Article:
The piyyut, “Yigdal”, seems to put the 13 principles of faith of the Rambam in poetic form.

With number 5, the author of Yigdal seems to have made a slightly different point to the Rambam by leaving out all reference to prayer.

Question 1: Why?

Rambam: אני מאמין באמונה שלימה שהבורא יתברך שמו לו לבדו ראוי להתפלל ואין ראוי להתפלל לזולתו

Yigdal: הינו אדון עולם לכל נוצר יורה גדלותו ומלכותו

There is a different version of the text in Yigdal, הִנּוֹ אֲדוֹן עוֹלָם וְכָל נוֹצָר יוֹרֶה גְּדֻלָּתוֹ וּמַלְכוּתוֹ where changing one letter transforms the sense of the verse.

Question 2: Is this related to the Rambam's article?

  • 5
    Just note that the Rambam didn't actually write the "Ani maamin..." format either.
    – jake
    Apr 10, 2012 at 15:39

2 Answers 2


Rabbi Dr. Marc Shapiro asked that question as well. He points out that several variants of the text would better bring out the "pray only to G-d" concept.

If I recall correctly, Lord Sacks just tweaks the punctuation, and also gets the point across:

הינו אדון עולם; לכל נוצר יורה גדלותו ומלכותו

G-d is Master of the World; He reveals His Greatness and Kingship [directly] to every creature.

Therefore, there is no need for an intermediary when praying.

  • 2
    Thanks Shalom. I intend to check my Koren Sacks siddur in shul later. Meanwhile inspired by your answer, I found Rabbi Apple's article who says the text should be וְכָל נוֹצָר יודה "and every creature must acknowledge" resolving our difficulty. Apr 10, 2012 at 15:57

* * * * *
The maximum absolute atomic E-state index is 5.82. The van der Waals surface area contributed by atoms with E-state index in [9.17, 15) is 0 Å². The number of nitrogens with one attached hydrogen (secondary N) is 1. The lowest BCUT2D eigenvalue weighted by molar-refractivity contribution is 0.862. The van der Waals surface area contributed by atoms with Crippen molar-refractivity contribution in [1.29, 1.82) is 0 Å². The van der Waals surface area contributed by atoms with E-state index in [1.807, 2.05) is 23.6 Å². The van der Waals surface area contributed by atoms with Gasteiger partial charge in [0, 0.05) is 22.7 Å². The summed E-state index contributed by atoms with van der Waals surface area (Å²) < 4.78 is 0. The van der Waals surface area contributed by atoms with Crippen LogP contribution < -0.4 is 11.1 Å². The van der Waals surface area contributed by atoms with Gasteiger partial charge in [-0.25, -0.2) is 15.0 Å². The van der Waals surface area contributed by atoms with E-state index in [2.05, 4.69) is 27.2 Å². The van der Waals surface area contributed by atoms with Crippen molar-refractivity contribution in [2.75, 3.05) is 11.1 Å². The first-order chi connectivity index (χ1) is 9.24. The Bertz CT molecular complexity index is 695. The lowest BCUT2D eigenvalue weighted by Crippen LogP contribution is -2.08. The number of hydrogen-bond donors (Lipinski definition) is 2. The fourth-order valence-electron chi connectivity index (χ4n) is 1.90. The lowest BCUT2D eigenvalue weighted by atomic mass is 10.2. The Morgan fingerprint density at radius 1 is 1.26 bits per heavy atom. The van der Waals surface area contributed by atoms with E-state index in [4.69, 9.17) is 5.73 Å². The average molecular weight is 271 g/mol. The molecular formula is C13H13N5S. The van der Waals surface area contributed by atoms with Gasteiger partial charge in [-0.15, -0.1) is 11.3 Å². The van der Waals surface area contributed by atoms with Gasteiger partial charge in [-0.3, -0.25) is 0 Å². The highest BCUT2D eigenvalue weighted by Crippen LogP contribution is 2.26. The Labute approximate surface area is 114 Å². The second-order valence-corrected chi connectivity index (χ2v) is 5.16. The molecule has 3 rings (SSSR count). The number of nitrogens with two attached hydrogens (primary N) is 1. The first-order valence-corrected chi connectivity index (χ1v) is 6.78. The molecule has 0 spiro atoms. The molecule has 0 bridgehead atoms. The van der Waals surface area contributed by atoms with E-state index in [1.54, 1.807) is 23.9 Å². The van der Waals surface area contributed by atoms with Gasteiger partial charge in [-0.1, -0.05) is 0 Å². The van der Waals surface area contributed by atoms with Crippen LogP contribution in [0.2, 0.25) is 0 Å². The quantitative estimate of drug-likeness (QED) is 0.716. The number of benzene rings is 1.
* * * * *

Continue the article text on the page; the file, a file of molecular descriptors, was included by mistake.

• 1
    @AvrohomYitzchok: IIRC, Philip Birnbaum makes the same point in his siddur, and adds that יורה can mean "to pray" (as in Eruvin 65a, which uses a verse from Ben Sira, בצר אל יורה, to demonstrate that one should not pray when mentally agitated) - so that the only emendation needed is from לכל to וכל.
    – Alex
    Apr 10, 2012 at 21:07

R' Yaakov Weinberg preferred the variant Vilna version of the text with יודה in place of יורה for this reason.

In Even Sh'sia, R' Bechhofer suggests that this verse of Yigdal fits with the idea of the 5th principle quite nicely. The point of worshiping Hashem alone is not a rule in a vacuum. The reason to worship Hashem alone is, as the Rambam writes in the introduction to Chelek, לפי שכולם מוטבעים ועל פעולתם אין משפט ולא בחירה אלא לו לבדו הש"י - because all other beings are ingrained and Hashem is the only one with freedom of will. The reason that we worship Him alone is because of His absolute dominion. הינו אדון עולם, He is the Master of the world, is the underlying principle of our worshiping Him alone. We recognize that no other creation has any authority, and therefore worship Him alone.

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